Rhys-Davids is of course a key figure in the study of early Buddhism. Given how Rhys-Davids founded the Pali Text Society, his influence on how we now interpret Theravada is not insignificant. Richard Gombrich has suggested that Rhys-Davids 'did more than anyone else to introduce [Buddhism] to the English-speaking public, influencing even English-speaking Sinhalese Buddhists', and thus 'serious students of Buddhism will never allow [his] name to die' (quoted in Charles Hallisey 'Roads Taken and Not Taken in the Study of Theravada Buddhism', in Donald Lopez (ed.) Curators of the Buddha: The Study of Buddhism Under Colonialism)

I point this out not to suggest that Buddhism is indeed agnostic or atheistic, but to point out how Rhys-Davids' interpretation of Buddhism (like Batchelor's) was a decidedly modern one, a particular interpretation that was shaped by the conditions of his time. Rhys-David's interpretation of Buddhism must be viewed in the context of the late 19th century, where the tensions between western monotheism and the emergent scientific worldview framed his reading of Buddhism in humanist, non-religious terms. While I do not doubt his dedication to scholarship, it should nevertheless be noted that Rhys-Davids was selective in the materials he examined. Several studies (like Hallisey) have pointed how he ignored some texts (especially those that would associate Buddhism with ritual or religiosity) regarded by Asian Buddhists to be central for understanding Buddhism.

Rhys-Davids sought to uncover the biography of Gautama and portrayed the Buddha as a mere mortal, even though many accounts of the Buddha depicted him supernatural terms. Such a reading of the Buddhism effectively imbued the Buddha with Victorian values and portrayed him as the perfect Victorian gentleman. There was an ideological impetus behind this interpretation of the Buddhism. While this interpretation of Buddhism reflects Victorian values more than it does what Buddhism was 'originally', it allowed western interpretators to denigrate Asian Buddhism (with all its rituals and religiosity) as degenerate and adulterated. This disparaging attitude towards Asian Buddhism is tied with colonial politics: the claim that Asian Buddhism had forsaken the Buddha's 'original' agnostic-atheistic teachings served to justify the paternalism of colonial rule. It is worth recalling here that Rhys-Davids first encountered Buddhism while he was serving in the Ceylon Civil Service (1864-72).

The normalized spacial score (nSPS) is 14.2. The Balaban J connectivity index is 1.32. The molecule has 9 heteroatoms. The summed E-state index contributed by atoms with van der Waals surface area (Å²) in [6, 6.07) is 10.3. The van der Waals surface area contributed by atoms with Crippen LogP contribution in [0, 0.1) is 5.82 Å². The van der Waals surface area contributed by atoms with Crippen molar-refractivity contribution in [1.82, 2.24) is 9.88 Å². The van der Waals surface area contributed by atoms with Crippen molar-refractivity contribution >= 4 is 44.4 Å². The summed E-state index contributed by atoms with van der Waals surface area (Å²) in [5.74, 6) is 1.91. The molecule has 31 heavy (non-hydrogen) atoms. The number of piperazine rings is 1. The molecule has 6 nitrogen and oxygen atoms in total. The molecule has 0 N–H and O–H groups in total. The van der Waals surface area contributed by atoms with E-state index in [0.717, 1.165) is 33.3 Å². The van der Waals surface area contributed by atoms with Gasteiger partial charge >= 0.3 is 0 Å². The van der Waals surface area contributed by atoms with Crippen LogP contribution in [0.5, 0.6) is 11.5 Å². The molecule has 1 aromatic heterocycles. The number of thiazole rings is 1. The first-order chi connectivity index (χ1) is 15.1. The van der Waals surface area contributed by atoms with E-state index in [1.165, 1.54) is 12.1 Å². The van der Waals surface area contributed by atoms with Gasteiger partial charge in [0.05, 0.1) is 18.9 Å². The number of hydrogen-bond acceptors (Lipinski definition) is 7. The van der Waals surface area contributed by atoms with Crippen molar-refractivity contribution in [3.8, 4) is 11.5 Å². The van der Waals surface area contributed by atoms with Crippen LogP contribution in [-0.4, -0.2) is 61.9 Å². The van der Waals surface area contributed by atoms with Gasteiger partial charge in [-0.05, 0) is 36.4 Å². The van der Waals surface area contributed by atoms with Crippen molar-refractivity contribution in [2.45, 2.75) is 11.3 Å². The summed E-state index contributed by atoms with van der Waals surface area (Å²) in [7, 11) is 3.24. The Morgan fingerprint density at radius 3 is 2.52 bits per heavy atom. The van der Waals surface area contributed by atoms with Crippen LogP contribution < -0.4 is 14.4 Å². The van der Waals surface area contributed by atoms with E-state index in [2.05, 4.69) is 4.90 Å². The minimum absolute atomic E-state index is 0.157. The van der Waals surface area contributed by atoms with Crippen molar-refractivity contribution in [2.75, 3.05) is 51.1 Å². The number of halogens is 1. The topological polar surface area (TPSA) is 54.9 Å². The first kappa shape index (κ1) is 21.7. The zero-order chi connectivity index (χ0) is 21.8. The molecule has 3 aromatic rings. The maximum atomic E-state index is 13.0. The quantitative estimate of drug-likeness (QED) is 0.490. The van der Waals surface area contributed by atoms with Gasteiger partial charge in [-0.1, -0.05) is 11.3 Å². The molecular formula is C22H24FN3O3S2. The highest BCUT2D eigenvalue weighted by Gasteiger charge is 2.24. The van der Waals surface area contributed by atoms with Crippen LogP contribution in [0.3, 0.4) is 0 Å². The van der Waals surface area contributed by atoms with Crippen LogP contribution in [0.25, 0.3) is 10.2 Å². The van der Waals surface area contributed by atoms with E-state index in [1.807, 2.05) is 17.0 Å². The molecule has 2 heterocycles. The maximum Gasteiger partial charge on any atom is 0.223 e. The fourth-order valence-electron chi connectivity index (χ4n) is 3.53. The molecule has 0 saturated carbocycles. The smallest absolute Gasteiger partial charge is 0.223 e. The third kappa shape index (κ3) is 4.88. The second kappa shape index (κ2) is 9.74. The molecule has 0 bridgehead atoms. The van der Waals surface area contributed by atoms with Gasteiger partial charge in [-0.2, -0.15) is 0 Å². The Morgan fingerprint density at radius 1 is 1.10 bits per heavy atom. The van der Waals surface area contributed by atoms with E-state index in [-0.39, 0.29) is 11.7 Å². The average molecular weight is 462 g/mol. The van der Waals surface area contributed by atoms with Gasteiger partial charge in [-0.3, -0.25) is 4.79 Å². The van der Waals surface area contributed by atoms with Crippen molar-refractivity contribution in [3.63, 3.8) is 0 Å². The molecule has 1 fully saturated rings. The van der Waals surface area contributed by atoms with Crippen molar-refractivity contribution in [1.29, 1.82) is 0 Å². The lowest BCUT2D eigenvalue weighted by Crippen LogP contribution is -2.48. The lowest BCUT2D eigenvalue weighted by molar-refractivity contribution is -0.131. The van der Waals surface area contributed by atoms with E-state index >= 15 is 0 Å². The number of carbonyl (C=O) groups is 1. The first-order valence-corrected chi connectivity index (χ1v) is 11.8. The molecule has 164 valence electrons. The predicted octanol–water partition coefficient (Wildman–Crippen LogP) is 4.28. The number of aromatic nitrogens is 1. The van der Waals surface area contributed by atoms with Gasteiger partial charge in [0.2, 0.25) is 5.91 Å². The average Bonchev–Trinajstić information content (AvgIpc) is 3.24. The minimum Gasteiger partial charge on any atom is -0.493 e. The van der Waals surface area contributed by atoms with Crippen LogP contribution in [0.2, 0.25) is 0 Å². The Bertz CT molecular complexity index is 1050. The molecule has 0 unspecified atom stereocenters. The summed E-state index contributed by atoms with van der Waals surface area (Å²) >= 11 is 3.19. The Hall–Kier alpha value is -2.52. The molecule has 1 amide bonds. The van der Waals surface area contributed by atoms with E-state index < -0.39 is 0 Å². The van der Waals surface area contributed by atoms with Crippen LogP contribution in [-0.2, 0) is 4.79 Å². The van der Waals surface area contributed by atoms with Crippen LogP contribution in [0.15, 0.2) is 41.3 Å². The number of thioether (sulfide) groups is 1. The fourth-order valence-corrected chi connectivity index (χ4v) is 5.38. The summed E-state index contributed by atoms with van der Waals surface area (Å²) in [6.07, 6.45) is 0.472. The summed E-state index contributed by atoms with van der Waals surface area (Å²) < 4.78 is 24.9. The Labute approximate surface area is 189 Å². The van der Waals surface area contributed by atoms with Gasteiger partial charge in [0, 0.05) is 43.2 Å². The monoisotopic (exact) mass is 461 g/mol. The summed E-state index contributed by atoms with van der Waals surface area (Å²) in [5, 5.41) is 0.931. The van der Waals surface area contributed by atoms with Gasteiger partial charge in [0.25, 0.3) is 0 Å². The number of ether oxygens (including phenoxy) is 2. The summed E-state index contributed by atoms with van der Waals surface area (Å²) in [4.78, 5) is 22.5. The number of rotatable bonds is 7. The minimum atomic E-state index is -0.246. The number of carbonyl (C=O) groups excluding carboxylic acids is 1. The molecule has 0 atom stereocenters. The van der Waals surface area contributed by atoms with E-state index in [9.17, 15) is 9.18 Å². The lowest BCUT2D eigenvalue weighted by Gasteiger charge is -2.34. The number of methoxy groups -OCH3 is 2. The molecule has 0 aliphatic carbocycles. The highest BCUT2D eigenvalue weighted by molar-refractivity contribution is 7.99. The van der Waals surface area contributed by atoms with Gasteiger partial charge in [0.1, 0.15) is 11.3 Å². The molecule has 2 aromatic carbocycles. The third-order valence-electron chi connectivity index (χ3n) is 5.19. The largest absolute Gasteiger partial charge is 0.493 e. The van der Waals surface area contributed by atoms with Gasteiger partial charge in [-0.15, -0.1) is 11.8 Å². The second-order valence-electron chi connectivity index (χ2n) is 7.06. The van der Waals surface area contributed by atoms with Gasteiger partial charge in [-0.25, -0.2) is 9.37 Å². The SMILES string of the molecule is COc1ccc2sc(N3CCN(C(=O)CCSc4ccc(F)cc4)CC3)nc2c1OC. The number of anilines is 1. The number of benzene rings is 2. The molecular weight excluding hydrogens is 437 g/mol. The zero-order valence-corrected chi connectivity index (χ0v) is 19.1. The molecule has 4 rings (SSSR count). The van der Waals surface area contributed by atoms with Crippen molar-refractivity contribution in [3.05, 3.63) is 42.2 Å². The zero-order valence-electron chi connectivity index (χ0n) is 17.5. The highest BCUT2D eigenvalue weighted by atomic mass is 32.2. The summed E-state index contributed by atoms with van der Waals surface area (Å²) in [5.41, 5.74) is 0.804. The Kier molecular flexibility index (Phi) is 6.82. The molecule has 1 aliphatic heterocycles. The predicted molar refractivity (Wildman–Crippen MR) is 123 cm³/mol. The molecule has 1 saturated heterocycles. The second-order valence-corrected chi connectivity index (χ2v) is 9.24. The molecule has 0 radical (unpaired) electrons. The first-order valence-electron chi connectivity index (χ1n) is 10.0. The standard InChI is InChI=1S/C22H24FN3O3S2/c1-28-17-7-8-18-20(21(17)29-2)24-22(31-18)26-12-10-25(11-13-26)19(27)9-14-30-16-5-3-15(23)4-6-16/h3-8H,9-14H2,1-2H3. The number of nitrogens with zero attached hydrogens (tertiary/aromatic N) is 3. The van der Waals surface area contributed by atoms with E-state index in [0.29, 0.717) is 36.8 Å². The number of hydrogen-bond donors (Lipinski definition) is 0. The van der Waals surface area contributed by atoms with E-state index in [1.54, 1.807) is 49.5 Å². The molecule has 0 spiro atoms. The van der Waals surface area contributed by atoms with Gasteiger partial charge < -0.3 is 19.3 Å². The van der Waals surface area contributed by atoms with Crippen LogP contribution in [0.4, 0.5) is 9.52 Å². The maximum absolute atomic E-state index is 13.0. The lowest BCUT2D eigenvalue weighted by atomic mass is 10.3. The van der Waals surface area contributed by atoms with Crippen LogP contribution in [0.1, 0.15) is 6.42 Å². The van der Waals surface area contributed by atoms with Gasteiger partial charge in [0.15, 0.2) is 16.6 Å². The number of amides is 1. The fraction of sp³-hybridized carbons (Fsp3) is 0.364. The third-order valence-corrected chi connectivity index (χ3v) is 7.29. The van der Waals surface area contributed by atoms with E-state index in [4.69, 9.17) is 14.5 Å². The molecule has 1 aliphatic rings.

What I am suggesting, then, is that there is no way to unambiguously position Buddhism as agnostic or atheistic. Any attempt to argue that Buddhism is agnostic-atheistic says more about the speaker and conditions from which s/he speaks than it does what Buddhism 'really is'. Keeping this in mind has been helpful for me. It has helped me to better appreciate the depth and complexities of Buddhism, reminding me to be on guard against reifying the sublime Dhamma as this or that. It has also helped me gain some perspective on such recurring debates as whether Buddhism is a religion or philosophy, whether rebirth is literal or not, whether Buddhism is agnostic or atheistic, whether the so-called supernatural elements in Theravada or Mahayana are superflous to the Buddha's 'original' teaching or not, and so forth. Being historically reflexive has helped me not to get so hung up about these never-ending, circuitous arguments, and thereby freeing up more energy to pursue the Dhamma in more productive and skilful ways.

To pick up on the key question underlying this discussion which clw_uk has posed: What is wrong with interpreting Buddhism as agnostic or atheistic? I would say that there is nothing inherently wrong with it. The issue, rather, is whether one is critically reflexive about one's position and whether one pursues that interpretation towards skilfull or unskfill ends.

----------------------------

FYI: For critical analyses of Rhys-Davids and the early western scholarship of Buddhism, Lopez's book mentioned above is helpful. Judith Snodgrass' (an Australian Buddhist historian, btw, whom I had the pleasure of meeting) 'Defining Modern Buddhism: Mr and Mrs Rhys-Davids and the Pali Text Society' is another useful source, as it David McMahan's The Making of Buddhist Modernism.